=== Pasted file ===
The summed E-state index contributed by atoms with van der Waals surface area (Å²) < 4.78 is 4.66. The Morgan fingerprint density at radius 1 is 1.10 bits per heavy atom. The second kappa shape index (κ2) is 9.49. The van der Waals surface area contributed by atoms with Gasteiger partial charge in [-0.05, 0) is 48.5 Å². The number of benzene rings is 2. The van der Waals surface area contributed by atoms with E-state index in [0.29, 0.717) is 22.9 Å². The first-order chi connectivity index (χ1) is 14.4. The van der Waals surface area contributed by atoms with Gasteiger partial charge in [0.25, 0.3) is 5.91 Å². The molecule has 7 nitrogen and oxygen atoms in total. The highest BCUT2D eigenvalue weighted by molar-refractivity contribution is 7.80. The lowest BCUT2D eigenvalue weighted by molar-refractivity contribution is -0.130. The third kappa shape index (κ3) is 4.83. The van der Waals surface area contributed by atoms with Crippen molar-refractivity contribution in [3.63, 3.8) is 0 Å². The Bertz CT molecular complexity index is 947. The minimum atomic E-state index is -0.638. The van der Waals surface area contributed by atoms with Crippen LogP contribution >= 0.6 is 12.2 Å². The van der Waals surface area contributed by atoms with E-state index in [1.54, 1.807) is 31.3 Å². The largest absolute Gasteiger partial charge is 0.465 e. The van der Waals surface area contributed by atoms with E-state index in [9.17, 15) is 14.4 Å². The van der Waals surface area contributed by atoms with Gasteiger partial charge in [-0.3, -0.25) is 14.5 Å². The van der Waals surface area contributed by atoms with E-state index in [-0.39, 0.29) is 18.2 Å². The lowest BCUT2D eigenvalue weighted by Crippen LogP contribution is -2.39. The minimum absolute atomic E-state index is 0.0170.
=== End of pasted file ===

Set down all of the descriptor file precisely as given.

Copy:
The summed E-state index contributed by atoms with van der Waals surface area (Å²) < 4.78 is 4.66. The Morgan fingerprint density at radius 1 is 1.10 bits per heavy atom. The second kappa shape index (κ2) is 9.49. The van der Waals surface area contributed by atoms with Gasteiger partial charge in [-0.05, 0) is 48.5 Å². The number of benzene rings is 2. The van der Waals surface area contributed by atoms with E-state index in [0.29, 0.717) is 22.9 Å². The first-order chi connectivity index (χ1) is 14.4. The van der Waals surface area contributed by atoms with Gasteiger partial charge in [0.25, 0.3) is 5.91 Å². The molecule has 7 nitrogen and oxygen atoms in total. The highest BCUT2D eigenvalue weighted by molar-refractivity contribution is 7.80. The lowest BCUT2D eigenvalue weighted by molar-refractivity contribution is -0.130. The third kappa shape index (κ3) is 4.83. The van der Waals surface area contributed by atoms with Crippen molar-refractivity contribution in [3.63, 3.8) is 0 Å². The Bertz CT molecular complexity index is 947. The minimum atomic E-state index is -0.638. The van der Waals surface area contributed by atoms with Crippen LogP contribution >= 0.6 is 12.2 Å². The van der Waals surface area contributed by atoms with E-state index in [1.54, 1.807) is 31.3 Å². The largest absolute Gasteiger partial charge is 0.465 e. The van der Waals surface area contributed by atoms with E-state index in [9.17, 15) is 14.4 Å². The van der Waals surface area contributed by atoms with Gasteiger partial charge in [-0.3, -0.25) is 14.5 Å². The van der Waals surface area contributed by atoms with E-state index in [-0.39, 0.29) is 18.2 Å². The lowest BCUT2D eigenvalue weighted by Crippen LogP contribution is -2.39. The minimum absolute atomic E-state index is 0.0170.